This would be a combined national and local approach, which funds and connects local organisations to distribute accessible information and to support people to use it. This needs to be coproduced with people from the start, issued as close to the mainstream information as possible, and should be the start of a new longer-term approach to working with big institutions like the BBC.

Action on day support and other services which stopped during the pandemic

There is now evidence that reduced day support has had a huge impact on people with learning disabilities and autistic people and their families who are worried that the services they relied on, some of which needed reform, may not return after the pandemic. We heard about the difficulties experienced by those preparing for adulthood due to reductions or suspension of education, and social and employment opportunities. This is reinforced by recent reports on the mental health difficulties of those under 30 during covid. Some families reported that their council questioned their ongoing need for services where they had been “managing” without them, despite the cumulative pressures of the last year.

We recommend that councils, with support and encouragement from government, should ensure everyone with eligible needs and their families who lost support during the pandemic is offered effective support that fully meets their assessed needs to live well in the community. This must be codesigned using direct payments and other personalised approaches and involve local self-advocacy and disabled person’s led and carer-led organisations. We welcome the autism strategy and wish to see a whole-life learning disability strategy alongside it. We would like to see an ambitious approach to community-based social care and the right to independent living as part of a long-term social care plan, with a strong re-commitment to personal and family choice.

Action on loneliness and exclusion

There is great concern about the welfare of groups of people with learning disabilities and autistic people who did not use state funded support pre-pandemic, particularly a) young people whose educational, employment and social needs have increased; b) people who did not have eligible needs for state services pre-pandemic but who may have significant support needs now; c) those who had eligible needs which were being met by their families now reaching crisis point.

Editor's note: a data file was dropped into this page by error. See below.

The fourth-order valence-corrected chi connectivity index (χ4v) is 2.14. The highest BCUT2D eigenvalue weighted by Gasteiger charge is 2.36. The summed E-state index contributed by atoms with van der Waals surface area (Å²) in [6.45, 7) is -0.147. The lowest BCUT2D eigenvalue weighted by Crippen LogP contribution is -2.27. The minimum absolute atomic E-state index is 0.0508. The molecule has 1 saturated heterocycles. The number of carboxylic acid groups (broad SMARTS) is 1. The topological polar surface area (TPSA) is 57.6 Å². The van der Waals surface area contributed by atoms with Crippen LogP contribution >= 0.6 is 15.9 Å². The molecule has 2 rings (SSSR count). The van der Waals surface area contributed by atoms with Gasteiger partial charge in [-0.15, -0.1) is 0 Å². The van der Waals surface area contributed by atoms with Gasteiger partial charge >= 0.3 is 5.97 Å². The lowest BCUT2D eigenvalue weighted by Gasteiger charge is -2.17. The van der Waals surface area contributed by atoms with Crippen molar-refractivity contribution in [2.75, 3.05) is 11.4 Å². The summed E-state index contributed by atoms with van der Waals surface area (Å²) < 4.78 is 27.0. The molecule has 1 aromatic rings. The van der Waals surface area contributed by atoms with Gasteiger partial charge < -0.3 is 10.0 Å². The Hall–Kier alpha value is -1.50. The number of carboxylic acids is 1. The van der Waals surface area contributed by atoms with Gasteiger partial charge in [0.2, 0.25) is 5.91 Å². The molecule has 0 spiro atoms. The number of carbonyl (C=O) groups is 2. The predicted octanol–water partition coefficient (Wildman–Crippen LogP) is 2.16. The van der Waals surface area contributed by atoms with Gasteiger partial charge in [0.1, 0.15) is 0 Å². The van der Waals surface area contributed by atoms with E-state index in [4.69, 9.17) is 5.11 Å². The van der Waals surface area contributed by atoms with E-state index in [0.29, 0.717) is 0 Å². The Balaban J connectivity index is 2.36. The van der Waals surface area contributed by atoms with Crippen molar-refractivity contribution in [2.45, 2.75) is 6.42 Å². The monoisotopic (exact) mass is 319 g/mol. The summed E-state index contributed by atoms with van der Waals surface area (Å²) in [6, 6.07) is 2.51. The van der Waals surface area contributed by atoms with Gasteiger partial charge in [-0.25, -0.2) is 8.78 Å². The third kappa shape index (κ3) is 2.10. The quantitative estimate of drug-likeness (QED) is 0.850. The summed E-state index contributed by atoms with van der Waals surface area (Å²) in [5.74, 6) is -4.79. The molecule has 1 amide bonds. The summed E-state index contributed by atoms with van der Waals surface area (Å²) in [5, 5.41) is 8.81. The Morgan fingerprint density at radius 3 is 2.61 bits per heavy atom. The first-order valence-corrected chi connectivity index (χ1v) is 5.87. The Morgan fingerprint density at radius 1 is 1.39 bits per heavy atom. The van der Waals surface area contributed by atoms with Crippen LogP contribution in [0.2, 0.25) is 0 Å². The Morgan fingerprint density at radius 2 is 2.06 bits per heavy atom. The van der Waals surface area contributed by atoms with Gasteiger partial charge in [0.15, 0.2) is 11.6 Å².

We heard growing concern that loneliness and isolation has worsened through the lockdowns and that for some, this may lead to a worsening of their physical and mental wellbeing. We recommend a government funding plan for voluntary, community and social enterprise (VCSE) organisations to support funding people and families who may be at risk of crisis. There is a need for investment in community building in the short term, through the VCSE sector, and for the long-term social care reform plan to have a strong focus on communities, inclusion and the role of the VCSE sector.

We were glad to hear that the Minister was meeting the Minister for Loneliness, to explore the inclusion of people with learning disabilities and autistic people in the government’s loneliness actions and plans. We recommend that Government should resource a programme of awareness and resources to support mainstream community and mutual aid groups to be more inclusive.

Inclusion and accessibility